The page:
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Daily Howler: When PBS reviews Charlotte-Meck, one thought comes to mind--it's all good
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GUSH, GUSH, SWEET CHARLOTTE (PART 4)! When PBS reviews Charlotte-Meck, one thought comes to mind—it’s all good: // link // print // previous // next //

THE MORE THINGS CHANGE (CURVEBALL EDITION): It has become a standard critique: In the months before the war in Iraq, the Washington Post put scary stories about alleged WMD on page one, and tended to bury more skeptical reports. This morning, the trend continues as the Post buries this remarkable Los Angeles Times report about the influential informant known as “Curveball.”

We won’t try to summarize what this report says, although you ought to read it in full. But the Post places this remarkable report inside the paper, on page 10. By contrast, what do we see on page one? A story about how much D.C.’s new baseball park might cost. A picture of Bush riding bikes in Japan. And an utterly crucial report about the deeply troubling etiquette problems of fans at Redskin games.

Sports on the front page—crucial news to page 10! The more things change, the more the foppishness stays. After the war, the Post wrung its hands over its pre-war coverage. Today, the bad judgment continues.

Final note: Bob Woodward’s Plan of Attack is much tougher on Colin Powell than this L.A. Times story. But we liberals let his reporting slide—and, today, we blubber, boo-hoo and cry about what a big Bush shill Woodward is.

Special Report: Gush, Gush, Sweet Charlotte!

PART 4—IT’S ALL GOOD: Is there a reason to gush over Charlotte? Has Charlotte-Mecklenburg worked a “small revolution...with enormous implications for public schools nationwide?” We’d have to say that it has not. On that NAEP survey which the Making Schools Work web site features, Charlotte-Mecklenburg only finished fourth (out of ten school districts) in test scores achieved by low-income students (see THE DAILY HOWLER, 11/18/05). And has Charlotte-Mecklenburg worked a revolution among its black kids? We’re glad you asked, because the answer is intriguing. Here are the 2005 passing rates for black kids on North Carolina’s end-of-grade reading/math tests. Can you spot the Charlotte-Meck miracle?

Passing rates, North Carolina end-of-grade tests, black students, grades 3-8, 2005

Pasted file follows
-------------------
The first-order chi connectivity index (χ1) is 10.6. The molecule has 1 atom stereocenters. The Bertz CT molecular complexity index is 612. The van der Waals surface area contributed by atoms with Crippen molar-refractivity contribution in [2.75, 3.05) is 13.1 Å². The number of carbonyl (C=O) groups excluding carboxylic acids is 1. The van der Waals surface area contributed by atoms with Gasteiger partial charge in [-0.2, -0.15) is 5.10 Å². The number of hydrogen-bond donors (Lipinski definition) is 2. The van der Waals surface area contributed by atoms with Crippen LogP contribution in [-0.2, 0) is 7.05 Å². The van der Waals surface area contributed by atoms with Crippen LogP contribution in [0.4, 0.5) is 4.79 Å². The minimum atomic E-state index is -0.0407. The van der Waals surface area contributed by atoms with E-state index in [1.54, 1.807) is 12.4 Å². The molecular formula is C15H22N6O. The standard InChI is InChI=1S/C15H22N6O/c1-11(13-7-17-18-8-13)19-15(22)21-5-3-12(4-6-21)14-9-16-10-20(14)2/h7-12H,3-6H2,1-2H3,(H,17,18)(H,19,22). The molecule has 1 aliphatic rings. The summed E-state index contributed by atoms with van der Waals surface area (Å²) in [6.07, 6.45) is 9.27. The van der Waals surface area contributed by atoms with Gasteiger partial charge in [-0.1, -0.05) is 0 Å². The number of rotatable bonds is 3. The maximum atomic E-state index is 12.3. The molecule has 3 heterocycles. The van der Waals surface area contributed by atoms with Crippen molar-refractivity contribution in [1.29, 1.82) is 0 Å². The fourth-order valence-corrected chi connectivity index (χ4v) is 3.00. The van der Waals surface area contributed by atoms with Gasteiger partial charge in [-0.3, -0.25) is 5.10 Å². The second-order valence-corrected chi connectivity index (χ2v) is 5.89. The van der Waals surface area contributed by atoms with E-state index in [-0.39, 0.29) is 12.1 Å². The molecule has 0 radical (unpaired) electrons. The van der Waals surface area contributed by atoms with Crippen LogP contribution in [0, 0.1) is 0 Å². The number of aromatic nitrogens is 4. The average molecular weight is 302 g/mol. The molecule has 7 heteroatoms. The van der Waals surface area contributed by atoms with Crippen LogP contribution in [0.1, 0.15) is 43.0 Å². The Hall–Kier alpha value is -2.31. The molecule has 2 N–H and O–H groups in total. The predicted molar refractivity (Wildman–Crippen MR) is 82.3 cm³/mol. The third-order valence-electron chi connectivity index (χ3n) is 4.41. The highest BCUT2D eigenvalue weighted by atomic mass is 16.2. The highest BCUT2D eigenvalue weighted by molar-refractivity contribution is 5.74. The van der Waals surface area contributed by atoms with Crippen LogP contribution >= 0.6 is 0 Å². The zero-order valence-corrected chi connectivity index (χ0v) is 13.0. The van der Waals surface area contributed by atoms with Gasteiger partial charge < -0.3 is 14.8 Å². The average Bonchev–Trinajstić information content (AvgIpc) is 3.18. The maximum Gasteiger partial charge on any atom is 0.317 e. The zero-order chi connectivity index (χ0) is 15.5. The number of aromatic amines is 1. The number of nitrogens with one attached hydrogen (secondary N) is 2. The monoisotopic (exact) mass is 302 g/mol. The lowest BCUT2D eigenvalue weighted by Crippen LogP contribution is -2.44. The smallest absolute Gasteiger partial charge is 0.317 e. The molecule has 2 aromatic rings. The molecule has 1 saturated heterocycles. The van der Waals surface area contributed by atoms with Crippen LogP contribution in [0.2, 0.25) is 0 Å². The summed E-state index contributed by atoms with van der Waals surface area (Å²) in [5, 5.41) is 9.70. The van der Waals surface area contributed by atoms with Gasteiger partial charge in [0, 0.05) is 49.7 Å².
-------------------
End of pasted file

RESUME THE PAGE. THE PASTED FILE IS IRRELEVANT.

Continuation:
Reading: Charlotte, 75.6 percent. Statewide, 75.8 percent.
Math: Charlotte, 78.9 percent. Statewide, 78.5 percent.
The similarity is quite amazing; at present, Charlotte-Meck’s black students do exactly as well as black kids statewide. Of course, it’s possible that this is a relatively good showing by Charlotte-Mecklenburg; it may be that the system’s blacks kids are poorer than those of the state as a whole. This can’t be determined from the state’s basic web site, which only lists low-income indicators for student populations as a whole. It may be that Charlotte’s black kids experience more poverty than their statewide peers. (This is far from clear. Details below.) But such an analysis would take us far beyond the world of programs like Making Schools Work—programs which exist to cheerlead, not to analyze.

We can say one thing for Charlotte’s schools; its black kids seem to have gained ground on the state over the past eleven years. Among black students, here are the passing rates in reading from 1994 and 2005. If we take these numbers at face value, Charlotte’s black kids have gained on the state:

Passing rates, North Carolina end-of-grade reading tests, black students, grades 3-8
1994: Charlotte, 36.0 percent. Statewide, 43.2 percent.
2005: Charlotte, 75.6 percent. Statewide, 75.8 percent.
No, that isn’t a revolution. But where Charlotte’s black kids once trailed the state, today they pass their reading tests at the same rate. This could be explained many ways, of course (perhaps Charlotte’s black kids have gotten less poor). But for the sake of argument, let’s assume that Charlotte’s relative advance on this measure resulted from some improvement in instruction. This invites us to note another factor we should always keep in mind—the inherent problem with judging school districts by rate of improvement rather than by current performance.

Why do school districts improve? Sometimes they improve, not because they’ve discovered important new techniques, but because their past practices were just so god-awful. This point came to mind when we read the Making School Work background interviews with former Charlotte superintendent Eric Smith. What was Charlotte-Mecklenburg like when Eric Smith took control in 1996? Speaking with representatives of Making Schools Work, Smith describes astonishing practices in the schools he inherited. In this report, the PBS web site describes what Smith found when he arrived in Charlotte: